This ozone layer hole that was once larger than Antarctica has finally closed.

The ozone is a layer in the Earth’s stratosphere that serves as a protective sheet against most of the ultraviolet (UV) radiation from the sun. For decades, human activities have been depleting the ozone, from greenhouse gas to carbon emission to who knows what else. Later last year, scientists from the Copernicus Atmosphere Monitoring Service (CAMS) made an announcement that was worthy for a celebration. Fortunately, the largest-ever ozone layer hole has finally closed.

Once Upon A Hole

The ozone hole, known as the 2021 Antarctic Ozone Hole, was once larger than (you guessed it) Antarctica, and had reached its maximum size on October 7, 2021. This was the 13th largest hole on record since 1979 — one year after the Montreal Protocol was signed. It closed later than 95 percent of all ozone holes that has been tracked ever since.

The Montreal Protocol was an agreement signed by 197 countries in 1979 which aimed at protecting the environment. The agreement set forth regulations on the production and use of dozens of substances that were deemed as ozone-depleting substances.

This helped placed bans on damaging chemicals, particularly chlorofluorocarbons (CFCs). These were gases that were highly used in aerosol diffusers and refrigerators before the 1960s and 70s. Later on, scientists discovered that CFCs pose a threat to the thinning region of ozone over Antarctica.

The ozone layer hole as seen over Antarctica by NASA Earth Observatory
Image: NASA Ozone Watch | The ozone layer hole as seen over Antarctica by NASA Earth Observatory

The Largest Ozone Hole

The thinning of the ozone allows more UV rays from the sun to reach the Earth’s surface, which can be a threat to not only humans, but to the biosphere. According to the United Nations, the Montreal Protocol has prevented millions of additional cases of melanoma — a rare form of skin cancer — other cancers, and even eye cataracts.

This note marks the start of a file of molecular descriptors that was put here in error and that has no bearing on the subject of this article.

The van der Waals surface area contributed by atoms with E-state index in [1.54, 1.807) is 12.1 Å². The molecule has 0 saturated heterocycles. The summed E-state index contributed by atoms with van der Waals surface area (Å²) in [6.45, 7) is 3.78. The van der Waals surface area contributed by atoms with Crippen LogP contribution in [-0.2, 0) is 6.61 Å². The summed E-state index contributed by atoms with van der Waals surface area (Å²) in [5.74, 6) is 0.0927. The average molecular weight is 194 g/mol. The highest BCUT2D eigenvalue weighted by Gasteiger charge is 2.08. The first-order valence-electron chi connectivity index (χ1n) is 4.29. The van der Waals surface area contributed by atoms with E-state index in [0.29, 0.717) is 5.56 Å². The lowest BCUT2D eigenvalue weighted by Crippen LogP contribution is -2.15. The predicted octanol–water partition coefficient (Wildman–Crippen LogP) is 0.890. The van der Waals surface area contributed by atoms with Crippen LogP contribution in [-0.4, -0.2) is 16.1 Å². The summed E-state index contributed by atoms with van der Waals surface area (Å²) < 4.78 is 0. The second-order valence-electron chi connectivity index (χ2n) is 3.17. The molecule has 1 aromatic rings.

Scientists estimate that the ozone layer is more likely to recover by the mid-century, but many more areas in the ozone are still thinning, and some holes seem not to close. However, others claim that certain conditions and patterns within the atmosphere contributes to some thinning regions and holes. One of such is the one that recently closed over Antarctica.

The National Aeronautics and Space Administration (NASA) stated that the 2021 Antarctic ozone hole was “substantially smaller” than the ones recorded in the late 1990s and early 2000s.

Image: Copernicus Atmosphere Monitoring Service / ECMWF

“This was a large ozone hole because of the colder than average 2021 stratospheric conditions, and without a Montreal Protocol, it would have been much larger,” stated Paul Newman, the chief scientist for Earth sciences at NASA’s Goddard Space Flight Center, in an article published by NASA.

End Of The Whole Zone

The hole emerges each year over Antarctica between August and October; and in September of 2021, it was larger than the continent itself. It is the second longest-lasting hole in over 40 years to close. The Southern Hemisphere experienced an abnormally cold winter.

Antarctica reached a record-breaking temperature with an average of -60.9 degrees Celsius (-77.6 degrees Fahrenheit), from August through September. There were strong persistent winds that led to the widening of the ozone hole.

“If atmospheric chlorine levels from CFCs were as high today as they were in the early 2000s, this year’s ozone hole would have been larger by about 1.5 million square miles (about four million square kilometres) under the same weather conditions,” NASA stated.

Source: NASA / Copernicus Atmosphere Monitoring Service

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Written by: Nana Kwadwo, Fri, Jan 14, 2022.


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